Photo | Lagniappe
John Walton talks about the death of his son Marshall in a road construction zone in 2015. The resulting Marshall James Walton Highway Safety Act signed by Gov. Kay Ivey last year created the crime of vehicular homicide in Alabama.
Johnny Walton doesn’t want another family to go through what his went through more than three years ago.
His 25-year-old son, Marshall Walton, was killed by a distracted driver at a construction site on U.S. Route 45 on Feb. 13, 2015.
“I think about him every day,” the owner of John G. Walton Construction said at an Alabama Department of Transportation press conference. “He will always be missed.”
Walton described his son and brother Taylor as the future of the family business. Marshall was a all-state soccer player at St. Paul’s Episcopal School and attended the University of Mississippi before getting into construction.
At the time of Marshall’s death, a previous state law for vehicular manslaughter had been repealed and a Mobile County grand jury failed to charge the driver. Walton said the driver was not even given a speeding ticket because there was no law enforcement presence at the time of the incident.
“Outraged,” Walton said he and wife, Kathy, decided to help change the law. A bill sponsored by Republicans State Sen. Trip Pittman and State Rep. Chris Pringle was signed into law by Gov. Kay Ivey last year. The Marshall Walton Memorial Highway Safety Act makes vehicular manslaughter a Class C felony in the state, Pittman said.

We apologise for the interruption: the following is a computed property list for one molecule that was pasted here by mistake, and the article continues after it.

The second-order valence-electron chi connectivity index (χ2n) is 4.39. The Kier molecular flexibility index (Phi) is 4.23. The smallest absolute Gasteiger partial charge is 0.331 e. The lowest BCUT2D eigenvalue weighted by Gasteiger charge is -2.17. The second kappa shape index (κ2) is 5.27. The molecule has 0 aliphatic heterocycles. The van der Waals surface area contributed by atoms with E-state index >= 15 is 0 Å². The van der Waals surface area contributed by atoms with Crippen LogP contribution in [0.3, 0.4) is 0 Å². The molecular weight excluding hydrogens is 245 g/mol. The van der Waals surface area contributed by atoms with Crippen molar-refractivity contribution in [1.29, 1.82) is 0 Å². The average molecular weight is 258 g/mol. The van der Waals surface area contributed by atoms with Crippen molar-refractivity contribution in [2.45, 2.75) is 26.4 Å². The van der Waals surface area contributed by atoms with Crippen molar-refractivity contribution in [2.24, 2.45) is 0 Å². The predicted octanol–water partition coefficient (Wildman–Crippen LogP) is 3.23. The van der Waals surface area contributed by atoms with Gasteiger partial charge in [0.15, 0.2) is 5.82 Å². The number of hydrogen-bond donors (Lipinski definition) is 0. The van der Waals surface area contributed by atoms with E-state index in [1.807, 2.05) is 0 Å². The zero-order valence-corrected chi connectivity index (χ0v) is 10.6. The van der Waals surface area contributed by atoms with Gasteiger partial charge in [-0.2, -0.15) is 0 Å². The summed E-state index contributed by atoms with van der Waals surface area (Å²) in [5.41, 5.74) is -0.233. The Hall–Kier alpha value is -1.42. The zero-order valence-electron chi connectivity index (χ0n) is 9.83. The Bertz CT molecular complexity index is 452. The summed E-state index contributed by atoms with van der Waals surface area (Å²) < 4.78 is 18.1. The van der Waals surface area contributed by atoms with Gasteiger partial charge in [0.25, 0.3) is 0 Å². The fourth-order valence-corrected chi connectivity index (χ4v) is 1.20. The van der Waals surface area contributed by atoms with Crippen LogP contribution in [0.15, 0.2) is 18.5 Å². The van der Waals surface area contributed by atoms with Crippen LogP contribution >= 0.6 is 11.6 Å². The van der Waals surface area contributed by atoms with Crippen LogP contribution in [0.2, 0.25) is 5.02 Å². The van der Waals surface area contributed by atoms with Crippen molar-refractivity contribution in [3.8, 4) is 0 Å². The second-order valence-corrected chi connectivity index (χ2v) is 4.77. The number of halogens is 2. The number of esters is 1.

“On our roads, in general, way too many people … put themselves and those they interact with in danger,” Pittman said. “It’s important we have a law for vehicular manslaughter.”
Pittman said he hopes the law brings better awareness of the issue and helps prevent deaths in the future.
There were 652 injuries and 18 deaths reported from crashes within construction zones in 2016. There were 492 injuries and 31 deaths in construction zones in 2015, and 504 injuries and 21 deaths in 2014, according to Drive Safe Alabama’s website.
In 2016, 76 percent of work zone crashes resulted in property damage, while 22 percent resulted in injuries and 1 percent resulted in deaths.
Vince Calametti, ALDOT region engineer, offered drivers tips for keeping construction work zones safe for everyone. It’s a good idea, he said, to check for where work zones will be located on a planned road trip. Drivers can find that information on the ALDOT website, he said. In addition, he said it’s important not to text and drive, or eat and drive, as these activities can cause distractions.
If the number of lanes is reduced because of construction, Calametti said, drivers should not try to pass other motorists and should maintain a safe distance. He added drivers should slow down when in construction zones.
“Keep these tips in mind for the good of the workers and fellow motorists,” Calametti said.
ALDOT Director John Cooper reminded those in attendance that the orange cones signify progress, but also signify risk. He said drivers need to try to not worry about delays when driving past work zones.
“We have a tendency to think it slows down our trips,” Cooper said. “Generally, work zones don’t hinder your trip more than about five minutes.”
Aggressive driving is an issue in construction zones, Capt. John Malone, district commander for the Alabama Law Enforcement Agency public safety highway patrol. He said this is especially true if lanes are condensed or eliminated due to work.
“Don’t be aggressive,” Malone said. “Don’t try to be the first in line if the lane ends. Observe the signs; observe the messages … observe the lives of all those working in the zones.”
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